This is about the notion of the "End Times," And whether we apply it in a social or civic sense to the narratives we describe.
Note- I published this yesterday, but I had used the term "secular" to describe the opposite of a religious end times. It seems that I was relying on the reader to have the same internalized understanding of the term that I was using. It goes that way sometimes. I wanted to restate it, but use clearer terms. I didn't have any time to do it after I published, so I just pulled it, and planned to republish it.
Whatever we might call the end of the world, it's a fearsome prophecy that has driven many people to act in ways that might otherwise seem strange. However, in terms of the end of the world, odd behavior is expected.
We might think of the end of the world as the last cycle of time when Vishnu returns. We might think of it as the Armageddon, or the apocalypse. Maybe we say it is the end of the Kalpa, or we might call it Judgment Day. In any event, the tradition of end times prophecies is long.
The reasons are pretty simple, I think.
1. There seems to always be a general feeling that whatever events are taking place at any moment among the most important events to ever take place in modern history.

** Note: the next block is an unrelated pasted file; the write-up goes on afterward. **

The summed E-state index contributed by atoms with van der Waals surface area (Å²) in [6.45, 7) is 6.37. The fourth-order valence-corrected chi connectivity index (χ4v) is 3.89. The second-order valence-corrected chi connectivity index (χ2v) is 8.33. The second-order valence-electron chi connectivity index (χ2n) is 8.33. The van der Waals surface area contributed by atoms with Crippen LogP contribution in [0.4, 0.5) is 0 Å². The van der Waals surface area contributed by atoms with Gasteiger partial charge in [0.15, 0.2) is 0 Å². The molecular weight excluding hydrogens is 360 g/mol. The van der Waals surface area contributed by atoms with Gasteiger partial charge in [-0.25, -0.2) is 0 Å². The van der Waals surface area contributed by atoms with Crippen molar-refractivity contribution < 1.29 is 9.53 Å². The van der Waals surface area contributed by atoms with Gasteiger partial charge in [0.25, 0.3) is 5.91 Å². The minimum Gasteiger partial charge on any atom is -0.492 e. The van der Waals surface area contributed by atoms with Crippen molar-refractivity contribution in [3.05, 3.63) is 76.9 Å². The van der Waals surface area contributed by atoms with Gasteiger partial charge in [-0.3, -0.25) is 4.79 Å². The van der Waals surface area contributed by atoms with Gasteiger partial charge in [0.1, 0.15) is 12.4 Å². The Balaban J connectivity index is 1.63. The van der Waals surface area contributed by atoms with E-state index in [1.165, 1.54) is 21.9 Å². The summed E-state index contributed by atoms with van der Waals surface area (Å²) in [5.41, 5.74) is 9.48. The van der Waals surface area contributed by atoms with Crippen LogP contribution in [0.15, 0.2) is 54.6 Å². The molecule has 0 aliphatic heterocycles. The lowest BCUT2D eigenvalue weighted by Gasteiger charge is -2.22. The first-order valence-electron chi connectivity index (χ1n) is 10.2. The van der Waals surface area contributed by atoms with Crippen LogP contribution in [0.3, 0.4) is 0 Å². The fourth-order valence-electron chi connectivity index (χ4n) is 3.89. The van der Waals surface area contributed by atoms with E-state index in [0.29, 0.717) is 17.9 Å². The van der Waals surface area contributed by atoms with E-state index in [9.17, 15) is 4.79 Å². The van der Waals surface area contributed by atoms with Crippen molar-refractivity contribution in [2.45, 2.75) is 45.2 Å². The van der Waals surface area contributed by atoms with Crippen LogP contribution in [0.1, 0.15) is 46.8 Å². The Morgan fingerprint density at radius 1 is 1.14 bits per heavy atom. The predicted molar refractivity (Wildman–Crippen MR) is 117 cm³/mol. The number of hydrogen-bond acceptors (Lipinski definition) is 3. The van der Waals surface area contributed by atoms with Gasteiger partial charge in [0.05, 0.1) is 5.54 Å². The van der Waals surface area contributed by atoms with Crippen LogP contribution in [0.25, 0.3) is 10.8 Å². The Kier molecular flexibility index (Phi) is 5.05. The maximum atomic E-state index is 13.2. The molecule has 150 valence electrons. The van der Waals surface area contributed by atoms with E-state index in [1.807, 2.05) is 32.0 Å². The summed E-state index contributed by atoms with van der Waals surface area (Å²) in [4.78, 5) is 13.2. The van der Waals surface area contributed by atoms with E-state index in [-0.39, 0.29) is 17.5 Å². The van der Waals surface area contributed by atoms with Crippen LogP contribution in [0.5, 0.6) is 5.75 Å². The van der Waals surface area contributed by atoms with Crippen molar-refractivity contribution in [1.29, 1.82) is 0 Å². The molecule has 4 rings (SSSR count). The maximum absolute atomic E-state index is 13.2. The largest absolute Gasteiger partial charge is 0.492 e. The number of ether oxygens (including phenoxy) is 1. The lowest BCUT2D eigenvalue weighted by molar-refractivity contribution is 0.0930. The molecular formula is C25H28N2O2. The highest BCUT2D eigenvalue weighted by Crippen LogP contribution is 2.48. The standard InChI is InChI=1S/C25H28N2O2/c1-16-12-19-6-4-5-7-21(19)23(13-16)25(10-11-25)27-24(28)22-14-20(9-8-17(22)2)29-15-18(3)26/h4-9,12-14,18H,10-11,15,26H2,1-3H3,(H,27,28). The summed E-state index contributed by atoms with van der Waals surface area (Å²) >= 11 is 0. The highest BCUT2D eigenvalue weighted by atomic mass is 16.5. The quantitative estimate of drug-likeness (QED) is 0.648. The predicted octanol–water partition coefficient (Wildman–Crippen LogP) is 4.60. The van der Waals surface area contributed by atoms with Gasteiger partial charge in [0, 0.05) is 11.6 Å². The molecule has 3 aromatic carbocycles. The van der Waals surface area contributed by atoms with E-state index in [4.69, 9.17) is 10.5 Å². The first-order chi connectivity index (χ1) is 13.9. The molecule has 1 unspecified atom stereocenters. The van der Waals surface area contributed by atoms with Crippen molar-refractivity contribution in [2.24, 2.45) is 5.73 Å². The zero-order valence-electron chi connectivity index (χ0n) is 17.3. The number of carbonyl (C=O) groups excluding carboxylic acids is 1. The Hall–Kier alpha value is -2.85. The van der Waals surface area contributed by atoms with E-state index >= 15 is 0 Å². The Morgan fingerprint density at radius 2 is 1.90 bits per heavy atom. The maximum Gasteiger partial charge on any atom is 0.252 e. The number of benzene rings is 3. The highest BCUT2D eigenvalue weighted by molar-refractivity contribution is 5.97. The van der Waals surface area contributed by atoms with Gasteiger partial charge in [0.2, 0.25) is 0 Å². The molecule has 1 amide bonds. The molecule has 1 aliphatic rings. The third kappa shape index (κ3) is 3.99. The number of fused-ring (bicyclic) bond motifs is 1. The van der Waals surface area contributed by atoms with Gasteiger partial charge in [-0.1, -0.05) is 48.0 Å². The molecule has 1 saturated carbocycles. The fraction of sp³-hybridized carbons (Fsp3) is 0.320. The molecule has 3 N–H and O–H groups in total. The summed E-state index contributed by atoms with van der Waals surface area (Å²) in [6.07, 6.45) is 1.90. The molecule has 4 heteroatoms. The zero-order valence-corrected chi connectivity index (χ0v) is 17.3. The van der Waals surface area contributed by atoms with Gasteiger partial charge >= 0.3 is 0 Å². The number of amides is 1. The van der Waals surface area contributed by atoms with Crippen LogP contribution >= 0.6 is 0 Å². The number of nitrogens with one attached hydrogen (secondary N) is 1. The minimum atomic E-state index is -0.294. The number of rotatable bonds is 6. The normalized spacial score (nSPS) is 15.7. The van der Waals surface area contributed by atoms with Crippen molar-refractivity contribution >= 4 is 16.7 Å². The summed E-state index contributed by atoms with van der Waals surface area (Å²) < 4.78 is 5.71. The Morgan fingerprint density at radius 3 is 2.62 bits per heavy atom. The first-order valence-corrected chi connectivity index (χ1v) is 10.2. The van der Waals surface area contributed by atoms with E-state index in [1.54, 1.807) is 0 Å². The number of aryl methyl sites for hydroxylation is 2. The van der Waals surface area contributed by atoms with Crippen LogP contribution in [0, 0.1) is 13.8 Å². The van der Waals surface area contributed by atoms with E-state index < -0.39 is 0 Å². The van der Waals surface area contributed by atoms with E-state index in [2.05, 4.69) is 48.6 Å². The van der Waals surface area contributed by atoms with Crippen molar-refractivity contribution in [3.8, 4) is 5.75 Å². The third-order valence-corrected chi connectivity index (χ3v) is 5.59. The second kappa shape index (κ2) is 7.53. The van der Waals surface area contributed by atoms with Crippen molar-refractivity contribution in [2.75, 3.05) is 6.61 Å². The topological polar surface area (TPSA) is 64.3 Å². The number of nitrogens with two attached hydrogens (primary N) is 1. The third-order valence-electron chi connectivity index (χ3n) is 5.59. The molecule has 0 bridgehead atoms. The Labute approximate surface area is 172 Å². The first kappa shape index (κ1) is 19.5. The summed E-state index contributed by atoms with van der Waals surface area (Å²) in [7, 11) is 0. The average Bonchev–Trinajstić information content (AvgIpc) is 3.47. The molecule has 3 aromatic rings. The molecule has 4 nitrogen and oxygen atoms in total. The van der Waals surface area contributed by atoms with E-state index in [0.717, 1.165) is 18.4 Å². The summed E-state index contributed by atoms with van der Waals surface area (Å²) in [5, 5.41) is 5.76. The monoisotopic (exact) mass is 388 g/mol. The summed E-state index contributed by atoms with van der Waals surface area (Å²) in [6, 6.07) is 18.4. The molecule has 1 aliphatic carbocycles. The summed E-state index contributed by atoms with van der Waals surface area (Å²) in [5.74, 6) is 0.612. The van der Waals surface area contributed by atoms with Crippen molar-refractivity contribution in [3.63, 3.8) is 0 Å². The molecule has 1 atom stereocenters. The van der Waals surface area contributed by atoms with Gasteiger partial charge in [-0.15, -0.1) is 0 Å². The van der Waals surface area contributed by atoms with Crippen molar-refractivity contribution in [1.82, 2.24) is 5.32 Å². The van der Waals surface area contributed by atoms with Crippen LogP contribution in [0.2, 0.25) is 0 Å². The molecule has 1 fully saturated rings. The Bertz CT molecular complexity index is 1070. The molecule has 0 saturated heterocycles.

2. We have always recognized that living things die. We carry the concept of the circle of life very closely.
3. It is one of the strongest stories we can tell in order to be heard. So we can convince people to behave in the way we would like by sharing stories about the end of the world.
What I'm wondering is this: Do we also tell ourselves the same sorts of end times narratives in a more societal or cultural sense? Do we use the same sort of imagery that is used in the religious end times stories to tell ourselves similar end times stories about our culture or civic institutions?
I would say yes.
This is not a judgment on the merits of the stories we see here, and elsewhere. There are very real world consequences to events that take place now. That would be silly to deny. I am also not attempting to use the idea of a cult to impugn anyone's motives. Nor am I attempting to discredit anyone's behavior in anyway whatsoever!
There seem to be a lot of uses of apocalyptic imagery in political, cultural, and economic writing. We can see this at play in the actual, honest to goodness survivalists who truly believe that the shit is going to go down, and they are going to heading north at 120 MPH in full Repo Man style. Yes, in this junker.
We can see this at play in the pseudo religious world when people are conned into believing that someone has connections with alien civilizations, or that they are somehow aware of sinister government plots. We might even see this sort of thinking in small groups of people who do truly believe that we are in a simulated existence. It could blink out at any moment.